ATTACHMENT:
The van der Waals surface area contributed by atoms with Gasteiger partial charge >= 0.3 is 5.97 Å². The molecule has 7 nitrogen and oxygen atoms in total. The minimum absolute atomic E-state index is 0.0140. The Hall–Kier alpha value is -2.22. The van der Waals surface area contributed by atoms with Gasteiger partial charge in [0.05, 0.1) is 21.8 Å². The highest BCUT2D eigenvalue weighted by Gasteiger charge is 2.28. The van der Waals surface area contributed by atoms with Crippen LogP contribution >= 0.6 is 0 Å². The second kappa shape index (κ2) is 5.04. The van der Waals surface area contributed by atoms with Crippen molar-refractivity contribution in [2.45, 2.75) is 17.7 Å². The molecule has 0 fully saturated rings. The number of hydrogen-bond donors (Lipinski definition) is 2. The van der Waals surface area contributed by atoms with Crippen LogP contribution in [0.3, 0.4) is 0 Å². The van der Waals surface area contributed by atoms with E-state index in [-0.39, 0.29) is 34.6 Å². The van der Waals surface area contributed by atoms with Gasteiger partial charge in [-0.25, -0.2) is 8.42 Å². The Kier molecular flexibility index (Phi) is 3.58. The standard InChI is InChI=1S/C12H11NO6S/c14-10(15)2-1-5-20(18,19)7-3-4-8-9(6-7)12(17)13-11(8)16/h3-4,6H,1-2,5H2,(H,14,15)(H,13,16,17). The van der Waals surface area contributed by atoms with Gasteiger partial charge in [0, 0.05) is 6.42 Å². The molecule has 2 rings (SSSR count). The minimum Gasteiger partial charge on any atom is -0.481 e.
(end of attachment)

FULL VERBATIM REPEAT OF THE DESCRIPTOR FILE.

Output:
The van der Waals surface area contributed by atoms with Gasteiger partial charge >= 0.3 is 5.97 Å². The molecule has 7 nitrogen and oxygen atoms in total. The minimum absolute atomic E-state index is 0.0140. The Hall–Kier alpha value is -2.22. The van der Waals surface area contributed by atoms with Gasteiger partial charge in [0.05, 0.1) is 21.8 Å². The highest BCUT2D eigenvalue weighted by Gasteiger charge is 2.28. The van der Waals surface area contributed by atoms with Crippen LogP contribution >= 0.6 is 0 Å². The second kappa shape index (κ2) is 5.04. The van der Waals surface area contributed by atoms with Crippen molar-refractivity contribution in [2.45, 2.75) is 17.7 Å². The molecule has 0 fully saturated rings. The number of hydrogen-bond donors (Lipinski definition) is 2. The van der Waals surface area contributed by atoms with Crippen LogP contribution in [0.3, 0.4) is 0 Å². The van der Waals surface area contributed by atoms with E-state index in [-0.39, 0.29) is 34.6 Å². The van der Waals surface area contributed by atoms with Gasteiger partial charge in [-0.25, -0.2) is 8.42 Å². The Kier molecular flexibility index (Phi) is 3.58. The standard InChI is InChI=1S/C12H11NO6S/c14-10(15)2-1-5-20(18,19)7-3-4-8-9(6-7)12(17)13-11(8)16/h3-4,6H,1-2,5H2,(H,14,15)(H,13,16,17). The van der Waals surface area contributed by atoms with Gasteiger partial charge in [0, 0.05) is 6.42 Å². The molecule has 2 rings (SSSR count). The minimum Gasteiger partial charge on any atom is -0.481 e.